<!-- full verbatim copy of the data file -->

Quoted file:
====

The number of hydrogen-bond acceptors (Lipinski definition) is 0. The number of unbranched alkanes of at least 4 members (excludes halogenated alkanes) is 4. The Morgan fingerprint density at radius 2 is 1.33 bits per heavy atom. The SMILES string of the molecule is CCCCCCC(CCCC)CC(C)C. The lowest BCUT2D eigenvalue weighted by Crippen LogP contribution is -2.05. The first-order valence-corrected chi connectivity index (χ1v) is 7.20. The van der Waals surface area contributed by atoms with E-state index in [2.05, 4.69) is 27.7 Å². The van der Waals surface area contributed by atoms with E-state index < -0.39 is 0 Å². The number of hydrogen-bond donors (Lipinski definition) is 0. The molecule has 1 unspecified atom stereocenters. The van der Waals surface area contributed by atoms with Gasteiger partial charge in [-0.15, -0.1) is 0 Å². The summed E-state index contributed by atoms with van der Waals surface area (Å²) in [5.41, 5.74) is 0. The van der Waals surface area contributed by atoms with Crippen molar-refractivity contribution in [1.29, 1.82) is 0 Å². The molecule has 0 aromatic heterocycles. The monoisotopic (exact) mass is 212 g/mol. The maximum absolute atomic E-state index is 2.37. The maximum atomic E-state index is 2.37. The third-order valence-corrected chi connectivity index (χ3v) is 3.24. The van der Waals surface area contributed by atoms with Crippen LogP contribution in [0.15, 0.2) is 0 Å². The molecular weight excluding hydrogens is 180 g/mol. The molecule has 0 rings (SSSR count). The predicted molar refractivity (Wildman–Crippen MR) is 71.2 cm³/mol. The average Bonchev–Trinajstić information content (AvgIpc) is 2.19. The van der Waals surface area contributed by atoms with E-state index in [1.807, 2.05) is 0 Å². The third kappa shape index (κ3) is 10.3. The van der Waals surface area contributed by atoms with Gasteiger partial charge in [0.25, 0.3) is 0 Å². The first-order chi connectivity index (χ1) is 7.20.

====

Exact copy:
The number of hydrogen-bond acceptors (Lipinski definition) is 0. The number of unbranched alkanes of at least 4 members (excludes halogenated alkanes) is 4. The Morgan fingerprint density at radius 2 is 1.33 bits per heavy atom. The SMILES string of the molecule is CCCCCCC(CCCC)CC(C)C. The lowest BCUT2D eigenvalue weighted by Crippen LogP contribution is -2.05. The first-order valence-corrected chi connectivity index (χ1v) is 7.20. The van der Waals surface area contributed by atoms with E-state index in [2.05, 4.69) is 27.7 Å². The van der Waals surface area contributed by atoms with E-state index < -0.39 is 0 Å². The number of hydrogen-bond donors (Lipinski definition) is 0. The molecule has 1 unspecified atom stereocenters. The van der Waals surface area contributed by atoms with Gasteiger partial charge in [-0.15, -0.1) is 0 Å². The summed E-state index contributed by atoms with van der Waals surface area (Å²) in [5.41, 5.74) is 0. The van der Waals surface area contributed by atoms with Crippen molar-refractivity contribution in [1.29, 1.82) is 0 Å². The molecule has 0 aromatic heterocycles. The monoisotopic (exact) mass is 212 g/mol. The maximum absolute atomic E-state index is 2.37. The maximum atomic E-state index is 2.37. The third-order valence-corrected chi connectivity index (χ3v) is 3.24. The van der Waals surface area contributed by atoms with Crippen LogP contribution in [0.15, 0.2) is 0 Å². The molecular weight excluding hydrogens is 180 g/mol. The molecule has 0 rings (SSSR count). The predicted molar refractivity (Wildman–Crippen MR) is 71.2 cm³/mol. The average Bonchev–Trinajstić information content (AvgIpc) is 2.19. The van der Waals surface area contributed by atoms with E-state index in [1.807, 2.05) is 0 Å². The third kappa shape index (κ3) is 10.3. The van der Waals surface area contributed by atoms with Gasteiger partial charge in [0.25, 0.3) is 0 Å². The first-order chi connectivity index (χ1) is 7.20.